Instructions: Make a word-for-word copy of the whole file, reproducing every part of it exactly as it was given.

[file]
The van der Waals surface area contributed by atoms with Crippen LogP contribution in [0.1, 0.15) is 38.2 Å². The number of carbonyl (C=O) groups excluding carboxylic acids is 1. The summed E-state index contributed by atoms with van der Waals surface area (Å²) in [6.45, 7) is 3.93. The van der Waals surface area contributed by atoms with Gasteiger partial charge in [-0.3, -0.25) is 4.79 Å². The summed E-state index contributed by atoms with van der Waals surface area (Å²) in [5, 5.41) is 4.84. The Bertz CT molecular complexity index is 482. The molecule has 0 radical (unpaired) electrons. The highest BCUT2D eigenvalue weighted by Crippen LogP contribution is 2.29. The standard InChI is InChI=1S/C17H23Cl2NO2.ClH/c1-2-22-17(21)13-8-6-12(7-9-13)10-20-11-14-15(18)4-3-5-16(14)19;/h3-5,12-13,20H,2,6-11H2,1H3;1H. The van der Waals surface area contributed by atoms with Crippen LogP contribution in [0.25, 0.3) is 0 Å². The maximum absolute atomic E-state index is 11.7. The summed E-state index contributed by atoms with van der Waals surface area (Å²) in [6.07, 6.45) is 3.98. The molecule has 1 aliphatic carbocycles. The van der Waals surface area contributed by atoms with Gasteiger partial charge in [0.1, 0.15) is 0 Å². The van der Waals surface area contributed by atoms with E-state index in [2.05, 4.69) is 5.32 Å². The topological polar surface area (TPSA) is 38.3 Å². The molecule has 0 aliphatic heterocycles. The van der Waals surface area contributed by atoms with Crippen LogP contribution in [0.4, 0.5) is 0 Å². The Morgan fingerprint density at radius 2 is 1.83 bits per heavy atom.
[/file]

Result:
The van der Waals surface area contributed by atoms with Crippen LogP contribution in [0.1, 0.15) is 38.2 Å². The number of carbonyl (C=O) groups excluding carboxylic acids is 1. The summed E-state index contributed by atoms with van der Waals surface area (Å²) in [6.45, 7) is 3.93. The van der Waals surface area contributed by atoms with Gasteiger partial charge in [-0.3, -0.25) is 4.79 Å². The summed E-state index contributed by atoms with van der Waals surface area (Å²) in [5, 5.41) is 4.84. The Bertz CT molecular complexity index is 482. The molecule has 0 radical (unpaired) electrons. The highest BCUT2D eigenvalue weighted by Crippen LogP contribution is 2.29. The standard InChI is InChI=1S/C17H23Cl2NO2.ClH/c1-2-22-17(21)13-8-6-12(7-9-13)10-20-11-14-15(18)4-3-5-16(14)19;/h3-5,12-13,20H,2,6-11H2,1H3;1H. The van der Waals surface area contributed by atoms with Crippen LogP contribution in [0.25, 0.3) is 0 Å². The maximum absolute atomic E-state index is 11.7. The summed E-state index contributed by atoms with van der Waals surface area (Å²) in [6.07, 6.45) is 3.98. The molecule has 1 aliphatic carbocycles. The van der Waals surface area contributed by atoms with Gasteiger partial charge in [0.1, 0.15) is 0 Å². The van der Waals surface area contributed by atoms with E-state index in [2.05, 4.69) is 5.32 Å². The topological polar surface area (TPSA) is 38.3 Å². The molecule has 0 aliphatic heterocycles. The van der Waals surface area contributed by atoms with Crippen LogP contribution in [0.4, 0.5) is 0 Å². The Morgan fingerprint density at radius 2 is 1.83 bits per heavy atom.